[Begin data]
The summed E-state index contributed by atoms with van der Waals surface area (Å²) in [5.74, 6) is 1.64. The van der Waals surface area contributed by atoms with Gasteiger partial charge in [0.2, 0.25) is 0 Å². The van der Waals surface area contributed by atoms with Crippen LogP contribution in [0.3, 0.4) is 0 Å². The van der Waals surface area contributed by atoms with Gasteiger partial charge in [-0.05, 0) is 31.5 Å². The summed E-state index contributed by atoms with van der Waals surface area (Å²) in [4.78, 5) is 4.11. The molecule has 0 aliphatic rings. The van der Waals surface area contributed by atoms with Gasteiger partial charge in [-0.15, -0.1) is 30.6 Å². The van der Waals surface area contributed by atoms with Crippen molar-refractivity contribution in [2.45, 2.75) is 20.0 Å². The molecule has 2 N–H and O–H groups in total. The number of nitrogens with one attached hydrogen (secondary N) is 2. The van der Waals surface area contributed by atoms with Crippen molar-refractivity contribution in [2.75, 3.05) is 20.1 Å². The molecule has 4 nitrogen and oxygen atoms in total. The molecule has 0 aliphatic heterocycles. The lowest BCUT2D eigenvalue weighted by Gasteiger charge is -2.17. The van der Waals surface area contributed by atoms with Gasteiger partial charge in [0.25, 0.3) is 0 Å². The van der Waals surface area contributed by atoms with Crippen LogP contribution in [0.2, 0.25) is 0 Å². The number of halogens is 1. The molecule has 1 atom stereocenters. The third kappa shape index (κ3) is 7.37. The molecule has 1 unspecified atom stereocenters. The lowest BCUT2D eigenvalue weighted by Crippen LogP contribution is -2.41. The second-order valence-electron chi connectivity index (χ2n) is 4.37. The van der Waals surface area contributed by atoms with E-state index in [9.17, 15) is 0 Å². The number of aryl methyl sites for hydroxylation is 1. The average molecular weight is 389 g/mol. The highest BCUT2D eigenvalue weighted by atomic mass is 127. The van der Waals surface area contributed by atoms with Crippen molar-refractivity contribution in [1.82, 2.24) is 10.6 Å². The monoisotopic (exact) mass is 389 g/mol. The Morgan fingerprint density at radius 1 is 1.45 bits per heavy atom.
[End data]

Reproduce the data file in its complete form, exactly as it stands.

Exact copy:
The summed E-state index contributed by atoms with van der Waals surface area (Å²) in [5.74, 6) is 1.64. The van der Waals surface area contributed by atoms with Gasteiger partial charge in [0.2, 0.25) is 0 Å². The van der Waals surface area contributed by atoms with Crippen LogP contribution in [0.3, 0.4) is 0 Å². The van der Waals surface area contributed by atoms with Gasteiger partial charge in [-0.05, 0) is 31.5 Å². The summed E-state index contributed by atoms with van der Waals surface area (Å²) in [4.78, 5) is 4.11. The molecule has 0 aliphatic rings. The van der Waals surface area contributed by atoms with Gasteiger partial charge in [-0.15, -0.1) is 30.6 Å². The van der Waals surface area contributed by atoms with Crippen molar-refractivity contribution in [2.45, 2.75) is 20.0 Å². The molecule has 2 N–H and O–H groups in total. The number of nitrogens with one attached hydrogen (secondary N) is 2. The van der Waals surface area contributed by atoms with Crippen molar-refractivity contribution in [2.75, 3.05) is 20.1 Å². The molecule has 4 nitrogen and oxygen atoms in total. The molecule has 0 aliphatic heterocycles. The lowest BCUT2D eigenvalue weighted by Gasteiger charge is -2.17. The van der Waals surface area contributed by atoms with Gasteiger partial charge in [0.25, 0.3) is 0 Å². The van der Waals surface area contributed by atoms with Crippen LogP contribution in [0.2, 0.25) is 0 Å². The number of halogens is 1. The molecule has 1 atom stereocenters. The third kappa shape index (κ3) is 7.37. The molecule has 1 unspecified atom stereocenters. The lowest BCUT2D eigenvalue weighted by Crippen LogP contribution is -2.41. The second-order valence-electron chi connectivity index (χ2n) is 4.37. The van der Waals surface area contributed by atoms with E-state index in [9.17, 15) is 0 Å². The number of aryl methyl sites for hydroxylation is 1. The average molecular weight is 389 g/mol. The highest BCUT2D eigenvalue weighted by atomic mass is 127. The van der Waals surface area contributed by atoms with Crippen molar-refractivity contribution in [1.82, 2.24) is 10.6 Å². The monoisotopic (exact) mass is 389 g/mol. The Morgan fingerprint density at radius 1 is 1.45 bits per heavy atom.